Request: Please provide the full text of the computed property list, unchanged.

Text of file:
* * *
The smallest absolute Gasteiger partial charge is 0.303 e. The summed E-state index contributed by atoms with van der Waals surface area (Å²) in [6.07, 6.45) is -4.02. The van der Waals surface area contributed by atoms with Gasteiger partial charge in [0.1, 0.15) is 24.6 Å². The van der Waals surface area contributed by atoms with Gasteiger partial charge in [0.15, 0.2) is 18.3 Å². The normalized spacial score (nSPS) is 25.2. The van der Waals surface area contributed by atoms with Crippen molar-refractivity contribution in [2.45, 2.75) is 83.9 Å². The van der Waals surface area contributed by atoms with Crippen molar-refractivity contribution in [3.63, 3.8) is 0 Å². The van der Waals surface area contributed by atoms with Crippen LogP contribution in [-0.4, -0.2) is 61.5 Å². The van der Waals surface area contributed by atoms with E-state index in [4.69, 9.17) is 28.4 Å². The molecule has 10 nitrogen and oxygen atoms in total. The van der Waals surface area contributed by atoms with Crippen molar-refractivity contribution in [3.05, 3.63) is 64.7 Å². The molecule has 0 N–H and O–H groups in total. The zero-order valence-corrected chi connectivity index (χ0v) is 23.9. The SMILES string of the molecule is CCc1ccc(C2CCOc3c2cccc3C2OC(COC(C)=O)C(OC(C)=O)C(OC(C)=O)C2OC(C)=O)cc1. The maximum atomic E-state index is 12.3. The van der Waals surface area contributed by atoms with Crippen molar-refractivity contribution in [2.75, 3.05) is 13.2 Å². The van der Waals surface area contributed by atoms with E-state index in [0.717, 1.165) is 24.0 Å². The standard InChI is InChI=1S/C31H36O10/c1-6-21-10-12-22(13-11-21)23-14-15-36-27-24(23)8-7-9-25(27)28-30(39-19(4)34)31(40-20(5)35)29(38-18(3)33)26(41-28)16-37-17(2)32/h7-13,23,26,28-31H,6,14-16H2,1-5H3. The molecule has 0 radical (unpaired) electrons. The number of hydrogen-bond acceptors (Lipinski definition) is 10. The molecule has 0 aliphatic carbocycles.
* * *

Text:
The smallest absolute Gasteiger partial charge is 0.303 e. The summed E-state index contributed by atoms with van der Waals surface area (Å²) in [6.07, 6.45) is -4.02. The van der Waals surface area contributed by atoms with Gasteiger partial charge in [0.1, 0.15) is 24.6 Å². The van der Waals surface area contributed by atoms with Gasteiger partial charge in [0.15, 0.2) is 18.3 Å². The normalized spacial score (nSPS) is 25.2. The van der Waals surface area contributed by atoms with Crippen molar-refractivity contribution in [2.45, 2.75) is 83.9 Å². The van der Waals surface area contributed by atoms with Crippen molar-refractivity contribution in [3.63, 3.8) is 0 Å². The van der Waals surface area contributed by atoms with Crippen LogP contribution in [-0.4, -0.2) is 61.5 Å². The van der Waals surface area contributed by atoms with E-state index in [4.69, 9.17) is 28.4 Å². The molecule has 10 nitrogen and oxygen atoms in total. The van der Waals surface area contributed by atoms with Crippen molar-refractivity contribution in [3.05, 3.63) is 64.7 Å². The molecule has 0 N–H and O–H groups in total. The zero-order valence-corrected chi connectivity index (χ0v) is 23.9. The SMILES string of the molecule is CCc1ccc(C2CCOc3c2cccc3C2OC(COC(C)=O)C(OC(C)=O)C(OC(C)=O)C2OC(C)=O)cc1. The maximum atomic E-state index is 12.3. The van der Waals surface area contributed by atoms with Crippen molar-refractivity contribution in [2.75, 3.05) is 13.2 Å². The van der Waals surface area contributed by atoms with E-state index in [0.717, 1.165) is 24.0 Å². The standard InChI is InChI=1S/C31H36O10/c1-6-21-10-12-22(13-11-21)23-14-15-36-27-24(23)8-7-9-25(27)28-30(39-19(4)34)31(40-20(5)35)29(38-18(3)33)26(41-28)16-37-17(2)32/h7-13,23,26,28-31H,6,14-16H2,1-5H3. The molecule has 0 radical (unpaired) electrons. The number of hydrogen-bond acceptors (Lipinski definition) is 10. The molecule has 0 aliphatic carbocycles.